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The lessons trauma taught me: A car expert’s tale

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Some people wait until their 20s or even 30s to learn the life lessons needed to do something more than just live from day to day. But I learned my lessons early.

I am an automotive educator, writer and speaker; a fat woman focused on empowering women and queer people in their cars and out of them. My work, and the fine line I toe between fashion influencer and auto educator, has allowed me the opportunity to flourish as an eccentric personality. I have built a brand that allows me to be me, on my terms, loud and proud.

When I founded Mechanic Shop Femme, I had no idea that would lead to features in the New York Times, Chicago Tribune or the opportunity to share my story and passions with the world in such a public way. I did not know that my story would empower others, but it feels right to be doing this.

Growing up in a volatile home and later entering the, at times, helpless world of the foster care system was the best educator out there. It taught me the lessons needed to be resilient, creative and empowering, and has allowed me to become the confident, understanding educator that I am today, teaching people about their cars.

Beginnings

There is something about the sweet and intoxicating smell of freshly baked Challah, fried onions, and baked barbeque chicken that always transports me directly back to my Chassidic childhood days preparing for Shabbat. My mother taught me two fundamental lessons: Everything always happens for a reason – divine intervention; and, quite literally, there is always enough room at the table.

On Shabbat, we crowded around that big wooden dining room table, the sanctified candles flickering in the centre, in a brightly lit room barely big enough to fit us. A family of 15, most years our family had added a child to our brood.

We chattered in English as we got older, with our father often snapping and reminding us to speak Russian, our first language. As children do, we grew bigger over the years and the room grew smaller.

Before the meal, we sang in Hebrew and then recited the blessings on wine and bread before we dug in. Chicken wings were rationed for us kids to ensure there was enough to feed all of us as well as our guests, but there were always enough starchy salads and Challah to make sure we all left the table feeling full. On the surface, life was full of sunlight and rainbows, warm and beautiful. But often the tension that boiled under the surface would become impossible to ignore.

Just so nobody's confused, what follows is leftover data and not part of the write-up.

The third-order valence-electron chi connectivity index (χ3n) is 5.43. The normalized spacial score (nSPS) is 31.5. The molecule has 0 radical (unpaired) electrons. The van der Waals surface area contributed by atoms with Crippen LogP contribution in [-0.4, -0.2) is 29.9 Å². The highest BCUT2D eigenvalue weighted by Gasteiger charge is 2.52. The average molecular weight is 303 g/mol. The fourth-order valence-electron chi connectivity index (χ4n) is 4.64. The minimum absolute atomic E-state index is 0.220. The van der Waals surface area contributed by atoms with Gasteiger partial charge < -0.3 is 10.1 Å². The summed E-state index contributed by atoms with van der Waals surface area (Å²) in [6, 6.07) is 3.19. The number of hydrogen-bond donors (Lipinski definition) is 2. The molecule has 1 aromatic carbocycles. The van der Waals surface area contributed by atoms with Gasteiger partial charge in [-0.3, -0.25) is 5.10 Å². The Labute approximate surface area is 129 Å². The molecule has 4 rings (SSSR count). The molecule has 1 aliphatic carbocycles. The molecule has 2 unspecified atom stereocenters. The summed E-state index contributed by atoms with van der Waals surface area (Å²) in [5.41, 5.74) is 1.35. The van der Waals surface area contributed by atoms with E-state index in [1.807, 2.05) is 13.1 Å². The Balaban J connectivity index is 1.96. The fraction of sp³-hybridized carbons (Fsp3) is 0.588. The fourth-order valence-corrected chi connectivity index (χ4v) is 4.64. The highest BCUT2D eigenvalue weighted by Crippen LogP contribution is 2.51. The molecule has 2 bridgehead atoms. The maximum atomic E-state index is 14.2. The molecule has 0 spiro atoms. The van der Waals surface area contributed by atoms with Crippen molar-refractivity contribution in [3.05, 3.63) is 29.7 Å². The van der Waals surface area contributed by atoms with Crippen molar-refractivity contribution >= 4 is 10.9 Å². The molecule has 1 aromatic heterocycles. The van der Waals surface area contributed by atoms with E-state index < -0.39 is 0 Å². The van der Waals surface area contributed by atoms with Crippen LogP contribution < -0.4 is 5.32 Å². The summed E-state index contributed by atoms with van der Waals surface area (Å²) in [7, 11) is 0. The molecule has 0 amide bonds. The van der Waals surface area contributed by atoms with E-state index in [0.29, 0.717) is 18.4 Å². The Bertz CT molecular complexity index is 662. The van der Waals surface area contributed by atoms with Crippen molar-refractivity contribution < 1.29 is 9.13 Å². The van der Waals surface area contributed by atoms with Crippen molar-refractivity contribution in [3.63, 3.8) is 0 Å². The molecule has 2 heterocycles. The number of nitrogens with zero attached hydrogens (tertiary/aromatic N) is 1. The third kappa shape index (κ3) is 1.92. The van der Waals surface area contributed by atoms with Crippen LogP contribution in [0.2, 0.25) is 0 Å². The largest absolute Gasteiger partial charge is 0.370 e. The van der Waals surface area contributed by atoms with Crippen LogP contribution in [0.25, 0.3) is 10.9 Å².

Growing up in an ever-expanding family with lots of guests, it could be difficult to be heard, much less feel heard. It was not the volume of my voice that was the problem per se, but that I often said things that my family would rather I did not. I could not quite learn to mould my message for my parental audience. Instead, I found other ways to be noticed; I would be what my parents considered a rebellious, disobedient child. I would say I was just desperate to be heard.

I loved a variety of books and magazines, not just the Jewish ones, and listening to talk radio and of course, boys. All things strictly forbidden. When I would get caught, the consequences were almost brutal. There is something about the sheering horror and pain of a leather belt and the imprints of a metal buckle that one does not quickly forget – in fact, never forgets.

Eventually, it was not just my family that wasn’t listening. As I started desperately calling out for help, my behaviour and familial religious status became what held me back. He was a rabbi, after all, and knows best how to educate his children, right?

I learned persistence and hope, grasping on to the lesson my mother taught me: Everything happens for a reason. Eventually, things would work out. Eventually, perhaps when I learned to listen and tailor my message better, I would be heard. As a child desperate for an out from an abusive home, I should not have had to do that, but it served me well in the future.

While it was a difficult time in my life, I am forever thankful for the lessons my mother ingrained in me. I do not take them as literally as she likely meant them, but they have helped mould me into the person I am today. My mother taught me that if you centre community, G-d would provide and there would always be enough for everyone. And that is how I live my day-to-day life, embracing people that have been unwelcome at others’ tables.